“I am a selective eater,” Johnson said. “I eat a low-gluten diet, with no bread, which is the easiest thing to get. Mostly fresh vegetables, fine cheeses, chocolate, fruit and eggs.”

A self-proclaimed “fine chocolate addict,” Johnson once found a trove of Endangered Species brand organic chocolate that lasted him three months with extra to give away. Beggars can indeed be choosers if they know where to look and who to ask.

Ronald Herzer, 21, a junior applied ecology and plant biology major at OU, is another local freegan. He advised would-be freegans to ignore the sideways glances of passersby.

“Sure you may look goofy peaking or diving in Dumpsters, but they are the crazy ones for not diving in or throwing perfectly good things away,” Herzer said.

Herzer also said to disregard horror stories about stepping on hypodermic needles or getting crushed by trash compactors. Those stories only exist to scare people away from the freegan lifestyle.  Herzer said he has never gotten sick from eating food he has scavenged from trash bins.

Andrew Ghiloni, 21, an OU junior studying plant biology and new freegan, has been casually practicing freeganism for a year and wants to encourage others to try it.

“For those that want to start ‘Dumpstering,’ you will need a headlight or flashlight, a pair of gloves and the self assurance that there is nothing wrong with saving great things from going to waste,” Ghiloni said.

Ghiloni said he finds searching through trash to be like a “treasure hunt” that is an exciting way to do something “for the greater good.”

Although Dumpster diving can lead to great finds, it’s not without its drawbacks.

Going through another person’s garbage is illegal if the trash’s generator deems the search an invasion of privacy and some businesses are not too keen on the idea of giving away their garbage. Garbage laws vary from state to state, and the line between private property and public domain is easily blurred.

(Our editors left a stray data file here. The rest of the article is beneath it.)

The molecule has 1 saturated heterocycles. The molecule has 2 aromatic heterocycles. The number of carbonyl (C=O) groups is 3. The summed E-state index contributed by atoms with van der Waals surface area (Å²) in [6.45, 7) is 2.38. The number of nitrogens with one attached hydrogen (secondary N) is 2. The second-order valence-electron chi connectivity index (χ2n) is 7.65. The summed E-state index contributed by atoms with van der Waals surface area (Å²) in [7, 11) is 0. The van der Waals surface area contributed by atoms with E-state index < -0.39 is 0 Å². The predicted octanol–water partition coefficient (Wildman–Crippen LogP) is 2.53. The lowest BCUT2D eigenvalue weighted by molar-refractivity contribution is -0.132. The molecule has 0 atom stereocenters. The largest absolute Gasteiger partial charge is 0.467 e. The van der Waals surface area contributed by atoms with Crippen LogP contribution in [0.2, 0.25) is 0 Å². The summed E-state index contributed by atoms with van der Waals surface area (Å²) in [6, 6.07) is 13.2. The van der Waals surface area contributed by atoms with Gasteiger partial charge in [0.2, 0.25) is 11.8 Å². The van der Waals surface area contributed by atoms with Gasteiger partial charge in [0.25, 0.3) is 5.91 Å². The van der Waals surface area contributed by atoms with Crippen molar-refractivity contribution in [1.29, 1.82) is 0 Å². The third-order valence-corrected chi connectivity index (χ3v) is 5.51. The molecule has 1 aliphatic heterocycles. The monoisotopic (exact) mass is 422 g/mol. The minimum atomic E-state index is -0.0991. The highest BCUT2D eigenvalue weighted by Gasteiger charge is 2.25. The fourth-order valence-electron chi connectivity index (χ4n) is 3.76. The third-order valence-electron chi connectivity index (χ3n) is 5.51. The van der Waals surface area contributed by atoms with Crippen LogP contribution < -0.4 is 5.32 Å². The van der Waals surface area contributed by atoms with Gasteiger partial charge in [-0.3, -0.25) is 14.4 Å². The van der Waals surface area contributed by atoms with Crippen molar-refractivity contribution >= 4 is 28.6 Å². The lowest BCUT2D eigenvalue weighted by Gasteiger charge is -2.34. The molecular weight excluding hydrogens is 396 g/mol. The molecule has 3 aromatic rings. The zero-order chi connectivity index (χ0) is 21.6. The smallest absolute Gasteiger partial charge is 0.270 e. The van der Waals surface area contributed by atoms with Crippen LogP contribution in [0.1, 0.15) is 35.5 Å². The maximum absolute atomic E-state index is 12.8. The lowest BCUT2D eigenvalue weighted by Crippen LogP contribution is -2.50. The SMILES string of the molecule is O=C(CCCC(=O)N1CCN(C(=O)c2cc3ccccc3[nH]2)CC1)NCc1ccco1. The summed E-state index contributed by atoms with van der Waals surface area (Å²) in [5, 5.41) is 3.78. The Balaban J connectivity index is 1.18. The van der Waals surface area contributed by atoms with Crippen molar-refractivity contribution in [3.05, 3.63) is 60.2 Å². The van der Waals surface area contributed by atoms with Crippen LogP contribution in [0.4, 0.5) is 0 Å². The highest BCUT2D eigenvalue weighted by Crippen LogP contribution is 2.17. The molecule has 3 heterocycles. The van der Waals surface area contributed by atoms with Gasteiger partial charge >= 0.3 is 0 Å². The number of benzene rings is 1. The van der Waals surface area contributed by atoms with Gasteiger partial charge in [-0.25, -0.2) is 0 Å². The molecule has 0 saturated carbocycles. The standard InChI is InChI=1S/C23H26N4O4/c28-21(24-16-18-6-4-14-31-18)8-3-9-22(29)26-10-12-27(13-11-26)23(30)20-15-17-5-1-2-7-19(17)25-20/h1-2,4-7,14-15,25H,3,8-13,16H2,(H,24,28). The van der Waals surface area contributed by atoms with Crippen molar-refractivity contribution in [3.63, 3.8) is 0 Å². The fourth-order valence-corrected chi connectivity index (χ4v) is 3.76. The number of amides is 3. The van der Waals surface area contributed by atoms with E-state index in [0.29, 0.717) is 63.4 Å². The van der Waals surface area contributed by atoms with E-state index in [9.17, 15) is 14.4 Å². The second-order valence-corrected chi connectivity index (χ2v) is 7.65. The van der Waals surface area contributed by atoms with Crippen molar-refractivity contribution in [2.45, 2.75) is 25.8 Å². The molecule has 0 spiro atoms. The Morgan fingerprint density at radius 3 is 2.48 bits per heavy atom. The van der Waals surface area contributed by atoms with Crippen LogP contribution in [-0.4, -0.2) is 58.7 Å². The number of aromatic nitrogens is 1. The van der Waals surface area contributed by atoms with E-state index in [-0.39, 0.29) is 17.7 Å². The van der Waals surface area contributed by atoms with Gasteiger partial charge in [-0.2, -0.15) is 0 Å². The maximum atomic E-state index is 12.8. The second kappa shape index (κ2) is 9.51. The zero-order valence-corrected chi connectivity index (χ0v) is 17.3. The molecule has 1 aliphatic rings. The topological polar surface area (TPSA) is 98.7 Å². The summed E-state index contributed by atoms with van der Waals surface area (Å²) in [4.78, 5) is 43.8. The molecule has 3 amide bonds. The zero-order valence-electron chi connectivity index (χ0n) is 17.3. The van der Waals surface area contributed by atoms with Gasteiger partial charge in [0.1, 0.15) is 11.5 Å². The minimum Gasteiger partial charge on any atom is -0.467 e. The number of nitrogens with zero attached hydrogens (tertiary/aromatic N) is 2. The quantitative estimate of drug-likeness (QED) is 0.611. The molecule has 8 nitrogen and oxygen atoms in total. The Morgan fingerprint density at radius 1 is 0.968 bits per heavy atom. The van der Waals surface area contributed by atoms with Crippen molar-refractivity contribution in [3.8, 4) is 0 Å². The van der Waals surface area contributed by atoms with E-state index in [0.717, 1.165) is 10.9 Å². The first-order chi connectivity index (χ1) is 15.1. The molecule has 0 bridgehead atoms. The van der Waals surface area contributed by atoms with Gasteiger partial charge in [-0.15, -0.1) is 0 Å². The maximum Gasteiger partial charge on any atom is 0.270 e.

Some people try to stop freegans from scrounging by sealing off trash bins or by calling the police to report trespassers. It is important for freegans not to get overzealous, Johnson said. He recommended forming relationships with business owners before foraging.

OU applied ecology junior and freegan Badger Johnson, 23, rummages through a trash bin. Photo by CG Photo Editor Elizabeth Linares.

Herzer has dealt with angry business managers who open meat packages and cover the food with yogurt and eggs to ward off foragers. He believes that what is in the trash should become public property.

“It is ridiculous that there are starving people and [businesses] have the nerve to keep them from it,” Herzer said.

Although urban freegans are skilled Dumpster divers, their lifestyle does not stop there. There are other practices that go beyond salvaging items from the trash.

Freegans cultivate their own sustainable food in local gardens and with the help of local farmers. They shop at thrift stores, barter for goods and live off the land.

Johnson said it is helpful to know the edible plants that grow naturally in one’s area.  As Johnson explained the bounty of nature, he plucked a small flower from the ground and said “This guy here, chickweed, high in omega-3 fatty acids, like flax seed, fish oil, and it is tasty.”

The freegan lifestyle may seem extreme, but its adherents see rampant consumerism as no less excessive. A simple and less wasteful lifestyle can be very fulfilling, Johnson said.

“I am never going back, and why would you?”